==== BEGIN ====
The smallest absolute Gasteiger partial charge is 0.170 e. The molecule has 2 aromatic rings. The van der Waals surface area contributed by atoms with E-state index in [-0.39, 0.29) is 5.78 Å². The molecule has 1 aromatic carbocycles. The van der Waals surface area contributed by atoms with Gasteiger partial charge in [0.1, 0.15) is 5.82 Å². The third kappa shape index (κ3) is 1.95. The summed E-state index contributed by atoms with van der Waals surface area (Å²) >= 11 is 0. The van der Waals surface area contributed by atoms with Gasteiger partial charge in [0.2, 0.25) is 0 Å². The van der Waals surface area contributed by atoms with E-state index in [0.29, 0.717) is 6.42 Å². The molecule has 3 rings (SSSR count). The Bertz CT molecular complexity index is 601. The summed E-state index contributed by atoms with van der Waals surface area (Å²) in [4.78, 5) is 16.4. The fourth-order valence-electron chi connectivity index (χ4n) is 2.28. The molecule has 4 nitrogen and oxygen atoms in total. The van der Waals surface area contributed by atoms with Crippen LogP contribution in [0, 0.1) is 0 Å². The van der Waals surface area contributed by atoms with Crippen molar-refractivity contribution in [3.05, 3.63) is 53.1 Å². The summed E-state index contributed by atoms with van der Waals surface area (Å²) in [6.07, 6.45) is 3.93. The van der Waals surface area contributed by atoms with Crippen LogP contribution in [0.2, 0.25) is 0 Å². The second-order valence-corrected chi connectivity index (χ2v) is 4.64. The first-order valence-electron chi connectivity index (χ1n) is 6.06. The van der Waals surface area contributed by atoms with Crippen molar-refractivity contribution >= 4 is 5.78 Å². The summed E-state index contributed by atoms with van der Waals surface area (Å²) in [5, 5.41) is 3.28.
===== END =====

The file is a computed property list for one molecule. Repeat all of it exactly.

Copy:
The smallest absolute Gasteiger partial charge is 0.170 e. The molecule has 2 aromatic rings. The van der Waals surface area contributed by atoms with E-state index in [-0.39, 0.29) is 5.78 Å². The molecule has 1 aromatic carbocycles. The van der Waals surface area contributed by atoms with Gasteiger partial charge in [0.1, 0.15) is 5.82 Å². The third kappa shape index (κ3) is 1.95. The summed E-state index contributed by atoms with van der Waals surface area (Å²) >= 11 is 0. The van der Waals surface area contributed by atoms with Gasteiger partial charge in [0.2, 0.25) is 0 Å². The van der Waals surface area contributed by atoms with E-state index in [0.29, 0.717) is 6.42 Å². The molecule has 3 rings (SSSR count). The Bertz CT molecular complexity index is 601. The summed E-state index contributed by atoms with van der Waals surface area (Å²) in [4.78, 5) is 16.4. The fourth-order valence-electron chi connectivity index (χ4n) is 2.28. The molecule has 4 nitrogen and oxygen atoms in total. The van der Waals surface area contributed by atoms with Crippen LogP contribution in [0, 0.1) is 0 Å². The van der Waals surface area contributed by atoms with Crippen molar-refractivity contribution in [3.05, 3.63) is 53.1 Å². The summed E-state index contributed by atoms with van der Waals surface area (Å²) in [6.07, 6.45) is 3.93. The van der Waals surface area contributed by atoms with Crippen LogP contribution in [0.2, 0.25) is 0 Å². The second-order valence-corrected chi connectivity index (χ2v) is 4.64. The first-order valence-electron chi connectivity index (χ1n) is 6.06. The van der Waals surface area contributed by atoms with Crippen molar-refractivity contribution >= 4 is 5.78 Å². The summed E-state index contributed by atoms with van der Waals surface area (Å²) in [5, 5.41) is 3.28.